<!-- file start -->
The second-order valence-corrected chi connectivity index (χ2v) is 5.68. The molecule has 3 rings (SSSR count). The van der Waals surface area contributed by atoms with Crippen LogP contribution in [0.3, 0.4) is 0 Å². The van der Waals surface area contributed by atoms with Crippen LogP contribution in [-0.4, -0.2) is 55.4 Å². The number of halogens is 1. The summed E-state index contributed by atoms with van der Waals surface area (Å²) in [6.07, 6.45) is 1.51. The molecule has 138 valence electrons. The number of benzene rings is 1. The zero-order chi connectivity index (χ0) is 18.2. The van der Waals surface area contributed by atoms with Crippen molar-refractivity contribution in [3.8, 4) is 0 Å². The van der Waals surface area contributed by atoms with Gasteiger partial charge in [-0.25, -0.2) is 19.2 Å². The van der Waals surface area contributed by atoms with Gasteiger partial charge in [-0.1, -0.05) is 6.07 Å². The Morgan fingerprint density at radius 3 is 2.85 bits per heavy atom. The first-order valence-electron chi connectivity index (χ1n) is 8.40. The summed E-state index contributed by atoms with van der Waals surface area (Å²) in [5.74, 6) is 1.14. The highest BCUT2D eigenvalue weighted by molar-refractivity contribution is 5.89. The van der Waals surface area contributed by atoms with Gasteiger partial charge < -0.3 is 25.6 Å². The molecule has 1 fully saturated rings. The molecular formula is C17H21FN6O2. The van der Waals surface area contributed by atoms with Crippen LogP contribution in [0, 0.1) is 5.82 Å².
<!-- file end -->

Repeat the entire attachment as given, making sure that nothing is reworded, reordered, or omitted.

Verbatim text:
The second-order valence-corrected chi connectivity index (χ2v) is 5.68. The molecule has 3 rings (SSSR count). The van der Waals surface area contributed by atoms with Crippen LogP contribution in [0.3, 0.4) is 0 Å². The van der Waals surface area contributed by atoms with Crippen LogP contribution in [-0.4, -0.2) is 55.4 Å². The number of halogens is 1. The summed E-state index contributed by atoms with van der Waals surface area (Å²) in [6.07, 6.45) is 1.51. The molecule has 138 valence electrons. The number of benzene rings is 1. The zero-order chi connectivity index (χ0) is 18.2. The van der Waals surface area contributed by atoms with Crippen molar-refractivity contribution in [3.8, 4) is 0 Å². The van der Waals surface area contributed by atoms with Gasteiger partial charge in [-0.25, -0.2) is 19.2 Å². The van der Waals surface area contributed by atoms with Gasteiger partial charge in [-0.1, -0.05) is 6.07 Å². The Morgan fingerprint density at radius 3 is 2.85 bits per heavy atom. The first-order valence-electron chi connectivity index (χ1n) is 8.40. The summed E-state index contributed by atoms with van der Waals surface area (Å²) in [5.74, 6) is 1.14. The highest BCUT2D eigenvalue weighted by molar-refractivity contribution is 5.89. The van der Waals surface area contributed by atoms with Gasteiger partial charge < -0.3 is 25.6 Å². The molecule has 1 fully saturated rings. The molecular formula is C17H21FN6O2. The van der Waals surface area contributed by atoms with Crippen LogP contribution in [0, 0.1) is 5.82 Å².